Rahman looks to keep rolling in July 28 bout

Baltimore native Hasim Rahman will go after his fourth win in five months when he faces hard-punching left-hander Wayne Llewelyn of England on July 28 in Rochester, N.Y.

The former world champion's unanimous-decision loss to John Ruiz in December dropped him to 0-3-1 in the four bouts that followed his April 2001 knockout of Lennox Lewis for the undisputed world title.


But Rahman (38-5-1, 31 knockouts) has rebounded with three consecutive victories and will continue his ambitious rebuilding schedule against Llewelyn (27-5, 20 knockouts), who is 6 feet 3 and 275 pounds.

Llewelyn had won six straight fights - three by knockout - before being KO'd in the first round by contender Jameel McCline in his last outing in April.


Although it will be Rahman's first fight at the city's Frontier Field, a 10,300-seat stadium, it will be the former champion's fourth time in Rochester, where he knocked out James Johnson in 1995, beat Ross Puritty by decision in '96 and knocked out Jeff Wooden in '97.

"Part of the reason for going to Rochester is the continuation of the process that we've started of going back to Rock's roots in terms of where he had early success and established his fan base," said Rahman's co-manager, Steve Nelson. "It's all about going back to the basics, back to where it all began. The difference is that it's going to be a much faster path to the title."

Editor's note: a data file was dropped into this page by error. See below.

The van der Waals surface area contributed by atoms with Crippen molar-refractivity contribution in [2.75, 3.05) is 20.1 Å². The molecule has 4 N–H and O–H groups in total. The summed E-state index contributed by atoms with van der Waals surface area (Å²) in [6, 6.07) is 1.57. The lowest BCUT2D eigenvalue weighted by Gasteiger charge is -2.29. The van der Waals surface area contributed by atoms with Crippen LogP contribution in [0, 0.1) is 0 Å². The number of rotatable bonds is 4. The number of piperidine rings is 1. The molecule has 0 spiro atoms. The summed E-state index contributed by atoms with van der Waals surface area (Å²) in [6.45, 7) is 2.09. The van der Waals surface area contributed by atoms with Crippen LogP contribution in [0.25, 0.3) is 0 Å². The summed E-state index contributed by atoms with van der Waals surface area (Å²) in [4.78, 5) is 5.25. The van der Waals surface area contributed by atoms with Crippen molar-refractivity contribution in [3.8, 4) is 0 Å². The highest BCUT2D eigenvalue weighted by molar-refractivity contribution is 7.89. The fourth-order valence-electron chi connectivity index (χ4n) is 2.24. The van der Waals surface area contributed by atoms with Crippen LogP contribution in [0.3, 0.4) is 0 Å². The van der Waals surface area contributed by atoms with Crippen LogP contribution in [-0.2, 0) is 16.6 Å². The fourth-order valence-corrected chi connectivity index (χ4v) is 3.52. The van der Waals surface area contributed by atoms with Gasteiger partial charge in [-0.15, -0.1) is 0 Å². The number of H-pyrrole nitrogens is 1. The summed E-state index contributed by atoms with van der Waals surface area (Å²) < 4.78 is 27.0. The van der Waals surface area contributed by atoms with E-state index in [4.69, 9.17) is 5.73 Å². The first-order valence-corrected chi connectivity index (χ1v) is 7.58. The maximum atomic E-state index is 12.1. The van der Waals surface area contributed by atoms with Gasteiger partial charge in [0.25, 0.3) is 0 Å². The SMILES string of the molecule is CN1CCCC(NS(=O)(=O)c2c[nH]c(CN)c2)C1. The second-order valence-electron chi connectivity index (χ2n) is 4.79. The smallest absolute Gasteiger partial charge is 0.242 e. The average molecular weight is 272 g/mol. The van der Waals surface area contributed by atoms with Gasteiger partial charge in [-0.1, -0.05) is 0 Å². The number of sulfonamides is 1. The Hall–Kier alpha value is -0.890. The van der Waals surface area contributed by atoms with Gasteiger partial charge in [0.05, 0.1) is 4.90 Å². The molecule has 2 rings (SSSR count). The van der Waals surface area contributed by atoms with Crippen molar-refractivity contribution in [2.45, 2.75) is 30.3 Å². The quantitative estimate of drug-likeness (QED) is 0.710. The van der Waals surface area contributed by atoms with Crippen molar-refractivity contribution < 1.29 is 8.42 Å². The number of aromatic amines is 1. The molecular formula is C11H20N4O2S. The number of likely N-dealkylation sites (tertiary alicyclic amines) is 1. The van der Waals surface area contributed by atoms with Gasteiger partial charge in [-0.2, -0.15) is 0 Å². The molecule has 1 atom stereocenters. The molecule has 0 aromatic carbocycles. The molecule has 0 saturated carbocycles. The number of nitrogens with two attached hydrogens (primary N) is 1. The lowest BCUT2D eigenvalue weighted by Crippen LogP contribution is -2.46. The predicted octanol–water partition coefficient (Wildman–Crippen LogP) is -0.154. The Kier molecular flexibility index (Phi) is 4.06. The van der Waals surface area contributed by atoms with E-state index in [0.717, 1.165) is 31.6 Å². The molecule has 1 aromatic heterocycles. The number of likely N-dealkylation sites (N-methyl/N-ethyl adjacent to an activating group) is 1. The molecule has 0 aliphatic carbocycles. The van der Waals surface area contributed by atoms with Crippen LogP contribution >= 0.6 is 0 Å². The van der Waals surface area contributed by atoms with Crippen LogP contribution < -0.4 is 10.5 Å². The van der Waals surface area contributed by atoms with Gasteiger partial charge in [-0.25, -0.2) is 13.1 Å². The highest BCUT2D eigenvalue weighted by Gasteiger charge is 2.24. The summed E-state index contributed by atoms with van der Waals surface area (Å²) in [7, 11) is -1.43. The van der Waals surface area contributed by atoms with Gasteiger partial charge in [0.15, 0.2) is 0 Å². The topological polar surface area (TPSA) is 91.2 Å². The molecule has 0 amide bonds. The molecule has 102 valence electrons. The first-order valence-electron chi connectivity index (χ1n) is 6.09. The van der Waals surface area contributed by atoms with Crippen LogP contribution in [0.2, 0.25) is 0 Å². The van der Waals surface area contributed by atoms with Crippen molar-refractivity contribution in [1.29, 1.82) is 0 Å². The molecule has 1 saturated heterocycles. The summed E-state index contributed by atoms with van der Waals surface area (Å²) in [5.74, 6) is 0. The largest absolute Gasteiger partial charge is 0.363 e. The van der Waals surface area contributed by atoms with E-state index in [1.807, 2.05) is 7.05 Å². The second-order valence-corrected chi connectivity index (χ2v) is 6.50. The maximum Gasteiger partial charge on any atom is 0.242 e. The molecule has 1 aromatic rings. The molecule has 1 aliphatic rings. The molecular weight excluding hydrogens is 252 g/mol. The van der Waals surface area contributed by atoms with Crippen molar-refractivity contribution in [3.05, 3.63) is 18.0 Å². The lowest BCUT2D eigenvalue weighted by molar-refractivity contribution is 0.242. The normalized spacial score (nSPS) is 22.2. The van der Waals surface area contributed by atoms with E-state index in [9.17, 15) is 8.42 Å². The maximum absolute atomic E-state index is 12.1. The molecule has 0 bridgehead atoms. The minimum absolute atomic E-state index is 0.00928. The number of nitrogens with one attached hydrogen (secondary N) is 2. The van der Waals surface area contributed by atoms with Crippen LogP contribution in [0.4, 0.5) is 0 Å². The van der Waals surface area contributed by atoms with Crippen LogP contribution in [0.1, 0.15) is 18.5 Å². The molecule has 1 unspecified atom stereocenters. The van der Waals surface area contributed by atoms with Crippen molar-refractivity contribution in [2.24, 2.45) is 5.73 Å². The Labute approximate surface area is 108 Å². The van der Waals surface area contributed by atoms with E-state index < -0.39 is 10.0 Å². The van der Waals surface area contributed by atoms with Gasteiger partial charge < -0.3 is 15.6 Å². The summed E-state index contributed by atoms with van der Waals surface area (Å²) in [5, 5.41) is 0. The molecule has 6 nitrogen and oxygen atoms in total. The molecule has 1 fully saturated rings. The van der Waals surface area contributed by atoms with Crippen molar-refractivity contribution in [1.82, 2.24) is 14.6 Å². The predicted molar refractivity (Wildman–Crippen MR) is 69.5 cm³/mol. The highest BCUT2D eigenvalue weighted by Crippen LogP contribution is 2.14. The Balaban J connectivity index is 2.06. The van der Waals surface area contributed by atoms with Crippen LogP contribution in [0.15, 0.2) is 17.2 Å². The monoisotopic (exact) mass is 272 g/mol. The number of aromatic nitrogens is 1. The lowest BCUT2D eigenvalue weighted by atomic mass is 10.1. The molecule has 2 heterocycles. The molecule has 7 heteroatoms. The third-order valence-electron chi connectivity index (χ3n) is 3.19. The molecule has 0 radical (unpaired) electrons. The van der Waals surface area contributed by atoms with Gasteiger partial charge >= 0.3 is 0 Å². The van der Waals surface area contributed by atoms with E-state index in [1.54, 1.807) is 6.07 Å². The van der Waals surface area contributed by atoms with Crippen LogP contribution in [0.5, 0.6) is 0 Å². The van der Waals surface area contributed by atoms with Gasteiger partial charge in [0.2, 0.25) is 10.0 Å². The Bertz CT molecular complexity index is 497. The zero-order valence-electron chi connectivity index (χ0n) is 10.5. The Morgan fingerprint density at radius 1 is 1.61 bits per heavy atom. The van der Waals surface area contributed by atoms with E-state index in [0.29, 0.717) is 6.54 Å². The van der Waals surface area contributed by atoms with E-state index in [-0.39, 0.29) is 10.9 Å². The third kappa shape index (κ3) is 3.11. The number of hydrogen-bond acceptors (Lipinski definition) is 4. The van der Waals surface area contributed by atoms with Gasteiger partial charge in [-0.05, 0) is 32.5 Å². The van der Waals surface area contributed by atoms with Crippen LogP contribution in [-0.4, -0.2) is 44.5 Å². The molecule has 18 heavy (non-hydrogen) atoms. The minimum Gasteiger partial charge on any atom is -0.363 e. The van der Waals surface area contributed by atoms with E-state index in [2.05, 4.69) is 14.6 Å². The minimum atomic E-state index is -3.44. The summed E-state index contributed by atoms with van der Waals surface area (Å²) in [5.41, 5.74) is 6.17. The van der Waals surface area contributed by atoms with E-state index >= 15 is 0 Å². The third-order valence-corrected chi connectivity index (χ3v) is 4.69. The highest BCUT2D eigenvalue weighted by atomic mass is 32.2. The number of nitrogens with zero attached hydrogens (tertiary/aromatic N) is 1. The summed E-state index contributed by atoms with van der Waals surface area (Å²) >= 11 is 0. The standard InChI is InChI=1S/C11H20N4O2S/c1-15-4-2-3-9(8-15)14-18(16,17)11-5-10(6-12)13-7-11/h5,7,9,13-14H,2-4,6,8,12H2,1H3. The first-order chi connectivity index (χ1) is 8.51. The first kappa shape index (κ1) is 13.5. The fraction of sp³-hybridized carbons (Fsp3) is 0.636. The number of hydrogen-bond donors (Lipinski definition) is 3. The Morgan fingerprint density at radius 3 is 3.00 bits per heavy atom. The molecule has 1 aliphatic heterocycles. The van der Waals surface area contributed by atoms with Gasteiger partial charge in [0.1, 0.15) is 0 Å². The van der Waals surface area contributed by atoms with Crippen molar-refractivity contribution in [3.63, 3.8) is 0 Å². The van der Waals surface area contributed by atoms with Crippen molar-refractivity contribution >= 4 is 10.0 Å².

By virtue of his No. 1 rating by the World Boxing Association, Rahman is the mandatory challenger to Ruiz's WBA crown. Ruiz must defend against Rahman before April of next year, but Rahman hopes promoter Don King, whom he shares with Ruiz, can persuade Ruiz to fight him sooner.

Rahman has returned to trainer Adrian Davis, whom he fired after losing his rematch with Lewis. Rahman also has been living at his Fallston home rather than the one he purchased in Las Vegas in August.

Rahman also has fought two of his past three fights at Glen Burnie's Michael's Eighth Avenue, scoring a second-round knockout of Rob Calloway in his last bout June 17.

"For me to regain the heavyweight title, I need to be on a full-time, daily training schedule - not wait until I get a fight, start training and then drop 30 or 40 pounds and not be at 100 percent for the fight," said Rahman, 31. "The only way I can do that is stay in the gym, stay sharp. I'm running four and five miles daily. I'm in the gym every day. I'm really zoned in right now."

But Rahman could forget about any talk of winning the title if he loses to Llewelyn, who has not fought past eight rounds and who compiled his six-bout winning streak against rivals whose combined record was 26-56-3.

Llewelyn started 16-0 with 12 knockouts, but he has been knocked out in the first round three times and in two rounds once. His other loss was an eight-round decision to Augustin Corpus, who entered with a 7-6-3 record and is now 10-15-3 with eight knockouts.


Rahman last faced a tall lefty in Corrie Sanders, a hard-punching South African fighter, in May 2000 in Atlantic City, N.J.

En route to a seventh-round knockout, Rahman survived a knockdown before cornering Sanders and firing nearly 40 unanswered punches that forced the referee to stop the fight.